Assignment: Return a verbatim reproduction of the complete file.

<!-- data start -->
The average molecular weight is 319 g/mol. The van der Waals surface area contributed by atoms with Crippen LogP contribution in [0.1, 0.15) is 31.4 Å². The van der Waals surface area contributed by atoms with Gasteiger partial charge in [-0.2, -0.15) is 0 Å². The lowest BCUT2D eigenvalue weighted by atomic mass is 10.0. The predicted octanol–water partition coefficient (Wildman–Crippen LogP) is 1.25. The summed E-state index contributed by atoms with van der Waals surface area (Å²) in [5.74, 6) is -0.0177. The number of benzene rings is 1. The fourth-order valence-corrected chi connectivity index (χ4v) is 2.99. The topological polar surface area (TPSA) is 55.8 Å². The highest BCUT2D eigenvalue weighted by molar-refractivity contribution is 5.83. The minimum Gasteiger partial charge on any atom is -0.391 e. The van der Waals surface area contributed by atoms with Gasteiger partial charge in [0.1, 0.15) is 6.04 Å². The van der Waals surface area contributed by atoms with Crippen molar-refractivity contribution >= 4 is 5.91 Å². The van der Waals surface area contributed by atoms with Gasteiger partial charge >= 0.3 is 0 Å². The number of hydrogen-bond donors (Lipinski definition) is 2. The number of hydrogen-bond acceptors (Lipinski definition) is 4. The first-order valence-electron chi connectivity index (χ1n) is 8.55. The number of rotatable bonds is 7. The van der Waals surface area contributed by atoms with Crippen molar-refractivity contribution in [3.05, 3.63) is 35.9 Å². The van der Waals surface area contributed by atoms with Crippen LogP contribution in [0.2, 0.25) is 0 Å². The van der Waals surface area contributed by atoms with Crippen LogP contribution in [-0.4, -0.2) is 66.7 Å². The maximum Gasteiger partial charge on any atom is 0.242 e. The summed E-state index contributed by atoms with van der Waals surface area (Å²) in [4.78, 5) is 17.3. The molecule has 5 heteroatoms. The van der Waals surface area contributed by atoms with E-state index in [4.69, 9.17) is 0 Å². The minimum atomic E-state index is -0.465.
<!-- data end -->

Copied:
The average molecular weight is 319 g/mol. The van der Waals surface area contributed by atoms with Crippen LogP contribution in [0.1, 0.15) is 31.4 Å². The van der Waals surface area contributed by atoms with Gasteiger partial charge in [-0.2, -0.15) is 0 Å². The lowest BCUT2D eigenvalue weighted by atomic mass is 10.0. The predicted octanol–water partition coefficient (Wildman–Crippen LogP) is 1.25. The summed E-state index contributed by atoms with van der Waals surface area (Å²) in [5.74, 6) is -0.0177. The number of benzene rings is 1. The fourth-order valence-corrected chi connectivity index (χ4v) is 2.99. The topological polar surface area (TPSA) is 55.8 Å². The highest BCUT2D eigenvalue weighted by molar-refractivity contribution is 5.83. The minimum Gasteiger partial charge on any atom is -0.391 e. The van der Waals surface area contributed by atoms with Gasteiger partial charge in [0.1, 0.15) is 6.04 Å². The van der Waals surface area contributed by atoms with Crippen molar-refractivity contribution >= 4 is 5.91 Å². The van der Waals surface area contributed by atoms with Gasteiger partial charge >= 0.3 is 0 Å². The number of hydrogen-bond donors (Lipinski definition) is 2. The number of hydrogen-bond acceptors (Lipinski definition) is 4. The first-order valence-electron chi connectivity index (χ1n) is 8.55. The number of rotatable bonds is 7. The van der Waals surface area contributed by atoms with Crippen molar-refractivity contribution in [3.05, 3.63) is 35.9 Å². The van der Waals surface area contributed by atoms with Crippen LogP contribution in [0.2, 0.25) is 0 Å². The van der Waals surface area contributed by atoms with Crippen LogP contribution in [-0.4, -0.2) is 66.7 Å². The maximum Gasteiger partial charge on any atom is 0.242 e. The summed E-state index contributed by atoms with van der Waals surface area (Å²) in [4.78, 5) is 17.3. The molecule has 5 heteroatoms. The van der Waals surface area contributed by atoms with E-state index in [4.69, 9.17) is 0 Å². The minimum atomic E-state index is -0.465.